In 2010, Esther Derby wrote, “How agile you are doesn’t matter. Whether you are 50 per cent agile, 90 per cent agile or agile through and through (what ever that means), doesn’t matter. What does matter is that your company is satisfying its customers, stakeholders, and employees.”
While it’s critical to satisfy those groups in order to keep the lights on, you can’t reach the next level of performance in your business by simply remaining afloat. How do we plot a course to peak levels of performance? How will we know when we’ve achieved it? First we must know where we are before we know where we’re headed.
Since the 1980s, we have used tools such as the Capability Maturity Model (CMM) to formally measure and optimize business processes. As Agile development became more mainstream, the industry has sought to adopt a similar approach to measuring “agility.” Allow me to propose my own take on this approach.
With Scrum as the most widely adopted Agile approach, we can look at not only its adoption rate across organizations, but also within a single organization. In addition to Scrum, we can observe other agile practices as well, such as test-driven development (TDD), continuous integration, etc. Within a single organization, I have identified six levels at which we can observe and measure Agile Maturity.
Level 0 – Individual Agile Maturity
This level is effectively an individual treading water to survive within chaos. There may be effective functional management, but it is often a command-and-control dictatorship. We often see little or no alignment between business units. We may also see extremes in process controls; either no controls at all (a free-for-all), or a draconian level of process which grinds productivity to a virtual halt. Individual and team morale is low.
The agile individual survives by trying to create order, leveraging tools and techniques he can control with relative autonomy. For example, he utilizes test-driven development (TDD) to maximize the quality of his individual work.
Level 1 – Team Agile Maturity
At this level, we see adoption of agile techniques, such as Scrum. While the team may not be completely fluent in the nuances of agile development, we see them working with some degree of autonomy. From a business perspective, there is no change from Level 0, as other teams are either unaware of the agile approach used by one another, or have yet to integrate with each other.
The agile team is marginally more productive, due to the presence of a Scrum Master and Product Owner, who act as buffers, keeping developers focused, productive, and of higher morale.
Level 2 – Cross-Team Agile Maturity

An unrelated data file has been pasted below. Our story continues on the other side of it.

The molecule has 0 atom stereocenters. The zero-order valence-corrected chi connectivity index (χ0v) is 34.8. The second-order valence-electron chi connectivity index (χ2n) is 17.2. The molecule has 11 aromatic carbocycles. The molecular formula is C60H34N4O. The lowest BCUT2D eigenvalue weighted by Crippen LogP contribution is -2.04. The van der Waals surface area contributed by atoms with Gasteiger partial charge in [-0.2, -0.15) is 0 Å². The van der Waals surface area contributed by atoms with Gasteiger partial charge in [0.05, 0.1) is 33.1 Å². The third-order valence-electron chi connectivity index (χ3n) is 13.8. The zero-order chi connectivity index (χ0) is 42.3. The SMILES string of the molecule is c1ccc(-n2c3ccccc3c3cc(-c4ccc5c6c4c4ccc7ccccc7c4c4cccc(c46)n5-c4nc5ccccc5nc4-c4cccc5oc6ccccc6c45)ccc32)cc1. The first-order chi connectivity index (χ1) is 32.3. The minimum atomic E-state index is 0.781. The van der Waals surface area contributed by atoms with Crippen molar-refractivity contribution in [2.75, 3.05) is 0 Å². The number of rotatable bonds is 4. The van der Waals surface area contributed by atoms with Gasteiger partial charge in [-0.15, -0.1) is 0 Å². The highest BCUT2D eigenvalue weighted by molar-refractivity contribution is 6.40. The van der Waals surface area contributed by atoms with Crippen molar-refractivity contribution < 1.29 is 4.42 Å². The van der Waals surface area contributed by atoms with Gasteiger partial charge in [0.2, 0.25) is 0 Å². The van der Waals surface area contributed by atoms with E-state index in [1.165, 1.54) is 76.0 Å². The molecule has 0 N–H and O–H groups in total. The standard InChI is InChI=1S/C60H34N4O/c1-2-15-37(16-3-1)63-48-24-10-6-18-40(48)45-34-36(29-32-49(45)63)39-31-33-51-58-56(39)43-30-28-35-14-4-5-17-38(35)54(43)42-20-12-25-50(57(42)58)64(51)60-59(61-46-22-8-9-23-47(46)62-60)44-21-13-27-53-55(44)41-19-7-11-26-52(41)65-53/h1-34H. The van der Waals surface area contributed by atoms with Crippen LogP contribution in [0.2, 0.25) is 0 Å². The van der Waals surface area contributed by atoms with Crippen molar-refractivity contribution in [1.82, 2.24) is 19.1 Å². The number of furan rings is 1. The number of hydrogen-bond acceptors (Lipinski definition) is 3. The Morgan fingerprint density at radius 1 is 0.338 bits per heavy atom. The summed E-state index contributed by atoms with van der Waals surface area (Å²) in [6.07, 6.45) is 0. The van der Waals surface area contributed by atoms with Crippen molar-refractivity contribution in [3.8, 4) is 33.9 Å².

Here we see agile practices, such as Scrum, Kanban, eXtreme Programming (XP), TDD and others used consistently within teams. We also see agile practices utilized across teams, such as a Scrum-of-Scrums, often with the assistance of an external agile coach.
Productivity is measurably improved, but we may also see evidence of “storming” as some teams revert back to non-agile approaches. This often occurs when business owners and formal project management conflict with the adaptive nature of agile techniques. I call this the “failsafe vs. safefail phenomenon.”
Level 3 – Business Unit Agile Maturity
Business owners are now starting to integrate into the emerging cross-team agile culture. As the agile development teams begin to deliver more value, the business owners become more engaged and begin to evangelize the approach to their peers. We see agile teams moving from “storming” to “norming” as they are enjoying the benefits of agile, such as maximized productivity and morale.
Level 4 – Project Management Agile Maturity
We often see Project Managers, along with functional managers, as the first roles which are threatened by the emergence of Agile within an organization. As the distinction between project manager and Scrum master becomes clearer, the interference with the development teams’ activities is minimized. The teams now enjoy nearly full autonomy. Larger and more ambitious projects are now trusted to be run with an Agile approach. The benefits of Agile are spreading outside of IT and the PMO.
Level 5 – Enterprise Agile Maturity
With level five performance, we see a fully aligned and autonomous set of teams and departments. Executives begin to avoid micromanaging teams and focus on strategic goals instead of tactics. We also see the emergence of Agile practices leveraged in non-IT projects.
While maximizing value for customers, stakeholders, and employees is critical to business success, it’s just one spoke on a larger wheel. Let this article be your guide in helping you to answer this question for yourself: How agile are you? It really does matter.